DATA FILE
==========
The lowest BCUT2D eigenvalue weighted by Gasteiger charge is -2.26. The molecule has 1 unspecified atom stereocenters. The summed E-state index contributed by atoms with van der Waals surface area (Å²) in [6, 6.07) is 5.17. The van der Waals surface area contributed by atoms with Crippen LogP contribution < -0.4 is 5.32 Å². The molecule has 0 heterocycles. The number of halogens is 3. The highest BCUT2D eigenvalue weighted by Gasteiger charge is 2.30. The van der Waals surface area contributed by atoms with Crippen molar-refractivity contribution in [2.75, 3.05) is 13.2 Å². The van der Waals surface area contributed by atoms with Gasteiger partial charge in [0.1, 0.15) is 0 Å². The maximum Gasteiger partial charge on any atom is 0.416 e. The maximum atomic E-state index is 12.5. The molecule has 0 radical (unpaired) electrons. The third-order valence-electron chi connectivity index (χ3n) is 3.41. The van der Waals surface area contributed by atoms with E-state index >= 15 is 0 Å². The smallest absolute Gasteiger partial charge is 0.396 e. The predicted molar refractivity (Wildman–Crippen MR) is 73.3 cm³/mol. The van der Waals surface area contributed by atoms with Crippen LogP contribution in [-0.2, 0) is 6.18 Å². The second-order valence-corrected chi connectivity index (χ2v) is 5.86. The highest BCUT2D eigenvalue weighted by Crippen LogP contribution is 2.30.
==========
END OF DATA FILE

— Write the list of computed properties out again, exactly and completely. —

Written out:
The lowest BCUT2D eigenvalue weighted by Gasteiger charge is -2.26. The molecule has 1 unspecified atom stereocenters. The summed E-state index contributed by atoms with van der Waals surface area (Å²) in [6, 6.07) is 5.17. The van der Waals surface area contributed by atoms with Crippen LogP contribution < -0.4 is 5.32 Å². The molecule has 0 heterocycles. The number of halogens is 3. The highest BCUT2D eigenvalue weighted by Gasteiger charge is 2.30. The van der Waals surface area contributed by atoms with Crippen molar-refractivity contribution in [2.75, 3.05) is 13.2 Å². The van der Waals surface area contributed by atoms with Gasteiger partial charge in [0.1, 0.15) is 0 Å². The maximum Gasteiger partial charge on any atom is 0.416 e. The maximum atomic E-state index is 12.5. The molecule has 0 radical (unpaired) electrons. The third-order valence-electron chi connectivity index (χ3n) is 3.41. The van der Waals surface area contributed by atoms with E-state index >= 15 is 0 Å². The smallest absolute Gasteiger partial charge is 0.396 e. The predicted molar refractivity (Wildman–Crippen MR) is 73.3 cm³/mol. The van der Waals surface area contributed by atoms with Crippen LogP contribution in [-0.2, 0) is 6.18 Å². The second-order valence-corrected chi connectivity index (χ2v) is 5.86. The highest BCUT2D eigenvalue weighted by Crippen LogP contribution is 2.30.